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Is it wrong to reward your kids with food?

Erin Zammett Ruddy

At book club the other night a friend was telling us that she doesn’t keep any cookies or candy or sweets in her house because, if she did, she’d eat them all. The mothers in the group responded practically in unison: “So how do you bribe your kids?”

We definitely limit the sugar intake in our house but I have doled out treats as a reward for potty training and as a ploy for shutting the $@#^* up when we’re driving in the car (my bank and my wine store both give out dum dums and because I frequent both places frequently, I’ve accrued a little stash of lollipops for such emergencies). To me, sweets are a treat, not a given, so I make the kids work for them a little. Is this so wrong?

When I quickly googled the issue, here’s what I found, which kinda makes sense: “when foods, such as sweets, are used as a reward, children may assume that these foods are better or more valuable than other foods. For example, telling children that they will get dessert if they eat all of their vegetables sends the wrong message about vegetables.”

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Hmm. My kids don’t have a big issue eating their dinner or their vegetables (except peas for Alex—he’s like the princess and the pea and if one accidentally gets buried in his pasta, he sniffs it out) so we don’t usually have to bribe them to eat. OK, sometimes we have to play games to get the broccoli down or we have to yell “sit the @^%! down and eat your chicken!” (kidding, of course), but we rarely have dessert and my kids don’t expect it so we're good there I guess. And if we were going to bribe them, it would be with TV, not ice cream. Bed time is my favorite time of day—why would I sabotage that by loading my kids with sugar?!  I also feel like the fact that I have a huge organic veggie garden in my backyard that my kids love to eat from sends a great message about vegetables and buys me a few free passes on the candy bribing front. So there, WebMD.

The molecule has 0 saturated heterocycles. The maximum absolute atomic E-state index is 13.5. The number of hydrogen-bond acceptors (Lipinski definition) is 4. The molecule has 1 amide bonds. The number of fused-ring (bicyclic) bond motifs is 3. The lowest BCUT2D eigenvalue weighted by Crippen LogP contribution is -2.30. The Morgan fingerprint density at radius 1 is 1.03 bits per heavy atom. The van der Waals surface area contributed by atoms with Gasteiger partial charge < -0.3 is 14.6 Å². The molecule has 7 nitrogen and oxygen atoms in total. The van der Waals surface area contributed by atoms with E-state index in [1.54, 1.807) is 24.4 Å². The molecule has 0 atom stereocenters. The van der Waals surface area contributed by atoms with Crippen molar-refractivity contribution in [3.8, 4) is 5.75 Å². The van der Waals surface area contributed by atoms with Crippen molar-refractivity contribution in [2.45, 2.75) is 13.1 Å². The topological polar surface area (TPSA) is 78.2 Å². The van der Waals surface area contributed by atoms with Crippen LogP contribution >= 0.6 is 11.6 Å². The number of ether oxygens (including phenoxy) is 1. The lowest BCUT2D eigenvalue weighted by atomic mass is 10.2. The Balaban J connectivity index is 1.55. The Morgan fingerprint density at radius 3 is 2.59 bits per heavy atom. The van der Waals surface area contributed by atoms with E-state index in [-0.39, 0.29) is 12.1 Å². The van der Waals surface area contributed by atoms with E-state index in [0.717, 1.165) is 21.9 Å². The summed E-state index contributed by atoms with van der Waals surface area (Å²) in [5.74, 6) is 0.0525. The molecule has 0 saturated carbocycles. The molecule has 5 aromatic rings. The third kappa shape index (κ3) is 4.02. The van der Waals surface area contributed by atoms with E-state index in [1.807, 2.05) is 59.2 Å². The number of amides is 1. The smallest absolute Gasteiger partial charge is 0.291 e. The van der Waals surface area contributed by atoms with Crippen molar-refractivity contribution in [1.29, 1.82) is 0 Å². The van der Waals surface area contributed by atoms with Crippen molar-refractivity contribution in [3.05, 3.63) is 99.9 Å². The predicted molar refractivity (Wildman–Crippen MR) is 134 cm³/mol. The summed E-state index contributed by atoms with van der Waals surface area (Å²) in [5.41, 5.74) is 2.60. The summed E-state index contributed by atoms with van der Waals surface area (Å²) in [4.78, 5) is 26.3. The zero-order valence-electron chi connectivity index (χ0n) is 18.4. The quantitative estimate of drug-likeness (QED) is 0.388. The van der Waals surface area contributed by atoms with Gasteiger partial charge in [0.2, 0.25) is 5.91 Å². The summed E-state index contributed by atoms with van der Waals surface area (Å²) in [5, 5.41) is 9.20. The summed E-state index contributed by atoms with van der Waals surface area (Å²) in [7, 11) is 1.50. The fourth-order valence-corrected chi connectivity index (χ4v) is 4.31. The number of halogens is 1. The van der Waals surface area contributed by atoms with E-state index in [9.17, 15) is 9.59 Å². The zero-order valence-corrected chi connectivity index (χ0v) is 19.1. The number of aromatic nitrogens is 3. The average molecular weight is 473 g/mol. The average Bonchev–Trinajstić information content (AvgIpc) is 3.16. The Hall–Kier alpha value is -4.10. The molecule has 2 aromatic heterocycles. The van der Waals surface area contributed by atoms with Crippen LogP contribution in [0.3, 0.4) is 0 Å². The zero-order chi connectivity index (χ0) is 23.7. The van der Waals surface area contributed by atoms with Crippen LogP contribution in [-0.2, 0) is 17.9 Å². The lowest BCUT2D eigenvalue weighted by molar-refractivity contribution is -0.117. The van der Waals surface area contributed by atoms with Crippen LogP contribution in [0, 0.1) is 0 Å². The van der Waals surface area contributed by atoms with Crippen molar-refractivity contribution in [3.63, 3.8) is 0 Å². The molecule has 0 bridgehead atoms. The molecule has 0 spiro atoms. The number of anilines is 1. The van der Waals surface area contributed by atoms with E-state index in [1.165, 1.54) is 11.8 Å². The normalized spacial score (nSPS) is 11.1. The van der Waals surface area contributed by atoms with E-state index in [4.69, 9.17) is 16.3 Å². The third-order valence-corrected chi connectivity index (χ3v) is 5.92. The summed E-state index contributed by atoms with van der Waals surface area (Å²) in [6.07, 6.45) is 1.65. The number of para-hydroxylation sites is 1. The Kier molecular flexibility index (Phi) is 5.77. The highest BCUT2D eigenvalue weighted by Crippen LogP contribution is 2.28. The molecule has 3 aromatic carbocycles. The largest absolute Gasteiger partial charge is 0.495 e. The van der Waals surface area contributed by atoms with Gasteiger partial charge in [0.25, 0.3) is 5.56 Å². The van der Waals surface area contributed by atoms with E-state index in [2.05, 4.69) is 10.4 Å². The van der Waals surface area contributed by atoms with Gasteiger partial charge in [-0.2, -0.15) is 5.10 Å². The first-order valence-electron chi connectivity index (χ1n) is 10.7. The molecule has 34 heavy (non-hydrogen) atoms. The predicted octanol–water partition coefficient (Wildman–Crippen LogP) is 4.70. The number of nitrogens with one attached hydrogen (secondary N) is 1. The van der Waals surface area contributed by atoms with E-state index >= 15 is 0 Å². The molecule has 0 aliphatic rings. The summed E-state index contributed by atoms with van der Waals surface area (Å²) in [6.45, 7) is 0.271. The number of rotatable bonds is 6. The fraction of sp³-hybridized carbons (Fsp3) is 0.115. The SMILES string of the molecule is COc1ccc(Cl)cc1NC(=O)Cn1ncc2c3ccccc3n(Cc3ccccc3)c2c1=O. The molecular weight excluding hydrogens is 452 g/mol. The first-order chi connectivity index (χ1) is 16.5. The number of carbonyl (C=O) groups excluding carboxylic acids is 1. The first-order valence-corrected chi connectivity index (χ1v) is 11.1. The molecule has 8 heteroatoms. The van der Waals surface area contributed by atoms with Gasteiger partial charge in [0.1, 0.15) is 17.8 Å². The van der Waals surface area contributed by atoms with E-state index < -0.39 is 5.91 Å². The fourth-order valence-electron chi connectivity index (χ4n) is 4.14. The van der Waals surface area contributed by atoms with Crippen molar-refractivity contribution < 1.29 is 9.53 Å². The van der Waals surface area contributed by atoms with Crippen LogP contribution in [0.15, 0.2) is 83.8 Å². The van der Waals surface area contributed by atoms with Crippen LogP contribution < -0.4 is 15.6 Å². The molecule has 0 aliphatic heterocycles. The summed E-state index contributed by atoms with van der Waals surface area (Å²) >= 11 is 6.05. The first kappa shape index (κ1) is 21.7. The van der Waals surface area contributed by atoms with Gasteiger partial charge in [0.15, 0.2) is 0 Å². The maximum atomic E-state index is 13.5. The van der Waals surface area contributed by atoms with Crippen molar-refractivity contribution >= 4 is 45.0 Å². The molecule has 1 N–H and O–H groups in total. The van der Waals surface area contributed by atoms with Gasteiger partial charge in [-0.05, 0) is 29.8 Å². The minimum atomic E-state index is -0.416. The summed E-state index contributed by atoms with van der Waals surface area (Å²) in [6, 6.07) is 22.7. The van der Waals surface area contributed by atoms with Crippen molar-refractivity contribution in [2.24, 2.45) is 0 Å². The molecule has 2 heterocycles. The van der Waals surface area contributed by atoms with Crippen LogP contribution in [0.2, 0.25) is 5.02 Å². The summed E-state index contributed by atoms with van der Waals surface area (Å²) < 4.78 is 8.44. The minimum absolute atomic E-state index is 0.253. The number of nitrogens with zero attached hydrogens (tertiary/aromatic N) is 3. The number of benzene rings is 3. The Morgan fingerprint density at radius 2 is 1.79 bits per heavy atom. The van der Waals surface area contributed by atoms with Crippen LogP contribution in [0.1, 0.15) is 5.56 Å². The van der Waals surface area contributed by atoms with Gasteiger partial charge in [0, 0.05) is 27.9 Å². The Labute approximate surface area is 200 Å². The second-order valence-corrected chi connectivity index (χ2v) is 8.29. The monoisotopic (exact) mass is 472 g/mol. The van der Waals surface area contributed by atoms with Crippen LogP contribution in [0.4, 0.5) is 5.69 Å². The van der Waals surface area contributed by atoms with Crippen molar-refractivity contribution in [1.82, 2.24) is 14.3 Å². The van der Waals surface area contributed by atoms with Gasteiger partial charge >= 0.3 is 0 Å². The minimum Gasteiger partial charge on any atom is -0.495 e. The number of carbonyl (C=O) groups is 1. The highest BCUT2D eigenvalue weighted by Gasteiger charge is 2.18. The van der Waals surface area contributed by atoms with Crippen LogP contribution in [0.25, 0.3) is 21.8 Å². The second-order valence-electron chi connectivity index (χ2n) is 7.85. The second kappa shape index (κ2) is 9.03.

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Still, I really don’t keep a lot of sweets in my house because a: My kids get plenty of crap elsewhere. b: I’m bad at saying no so if they saw such crap, I’d likely give it to them. c: I don’t have a big sweet tooth so I don’t think to buy sweets. Oh, and d: Because any time I do have a box of Girl Scout cookies or a Black & Green chocolate bar, Nick polishes them off before the rest of us have a chance. When Alex asks if he can have something “unappropriate” after Nora goes to bed (and if I feel like saying yes) I’ll give him a stale marshmallow, leftover from summer s’mores making, and a few chocolate chips. Kinda pathetic, I know, but he loves it.

Sadly, my meager treat cabinet doesn’t translate to kids who don’t get rewarded with sugar. My mother has become the grandmother who always has candy with her and is ready to shell it out for a small price (e.g. "please"). It’s Pavlovian at this point. They say “Hi, Grandma!” and immediately start jonesing for a lollipop, or a mint, or any other strange array of goodies she’s collected from baby showers and gift bags and God knows where else. This is particularly frustrating since my sisters and I grew up in a house where candy was an Easter and Halloween thing only. And with our extended family, we’re always getting together to celebrate for one reason or another (Nick’s birthday! Aunt Meggie’s home! It’s Tuesday!) so my kids get cake and cookies a lot. And when dessert is a given, we do say, “not until you eat your dinner.” So I guess I am guilty of putting sweets on a pedastal. But what’s the alternative, letting them eat the cake as an appetizer?

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I realize this is probably the worst topic to bring up the week before Halloween, but I’m curious. Do you use sweets and candy as a reward? Do you dole them out sparingly? Do you think it matters? Any other reasons we shouldn’t be bribing our kids with Kit Kats? I really don't think I'm creating bad food habits or unhealthy relationships to sweets, but who knows? Let’s discuss. Oh, and Happy Halloween!